Avalos next comments on the alleged absurdity of "why we have to kill the children, instead of killing the perpetrators of the infanticide." This is an issue Miller (again) covered elsewhere. Avalos also engages a false application of Deut. 24:16: Per Miller’s observations, the children of the Canaanites are not being killed for the sins of their parents. Avalos’ charges of "pick-and-choose" of Scriptures are therefore without warrant, save perhaps under the fundamentalist exegesis he continues to adhere to.

Avalos next turns to archaeological evidence used by Miller to validate Biblical charges against the Canaanites. We are not experts in archaeology here; however, on surface, one might find some merit in the charge that most of Miller’s evidence "is not from Canaan" but from "Canaanite culture" in a broad sense – from cultures related to the Canaanites. Avalos is compelled to admit that "many archaeologists do view Punic culture as a continuation of Canaanite culture," but tries to blunt the force of this admission by adding that "these sites also evince the presence of Greeks and other peoples" so that we cannot always tell who did what. Since archaeology is not our specialty, we will grant these points for the sake of argument and move to literary evidence, which is, essentially, the Biblical record.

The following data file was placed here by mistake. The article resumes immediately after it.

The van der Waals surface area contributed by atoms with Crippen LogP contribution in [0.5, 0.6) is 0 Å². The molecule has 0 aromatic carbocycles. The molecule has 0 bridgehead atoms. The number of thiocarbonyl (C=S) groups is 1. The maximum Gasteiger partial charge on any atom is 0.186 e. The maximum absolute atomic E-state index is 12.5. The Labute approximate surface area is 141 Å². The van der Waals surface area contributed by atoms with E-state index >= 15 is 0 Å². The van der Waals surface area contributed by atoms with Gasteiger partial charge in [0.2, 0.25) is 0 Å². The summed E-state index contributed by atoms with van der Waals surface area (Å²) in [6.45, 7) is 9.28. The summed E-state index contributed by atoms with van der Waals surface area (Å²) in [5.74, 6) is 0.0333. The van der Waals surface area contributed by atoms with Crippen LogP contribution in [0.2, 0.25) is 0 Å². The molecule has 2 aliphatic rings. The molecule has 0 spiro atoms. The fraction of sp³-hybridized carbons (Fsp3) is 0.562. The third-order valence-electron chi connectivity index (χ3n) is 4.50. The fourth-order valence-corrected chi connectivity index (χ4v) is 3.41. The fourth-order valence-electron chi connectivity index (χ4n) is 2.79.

Avalos’ first response is to suggest that the record is a biased one. As he says:

The fact that enemies of Carthage are the main source for the claim of child sacrifice is very important because it is well-known that rival cultures routinely accused each other of horrible behavior.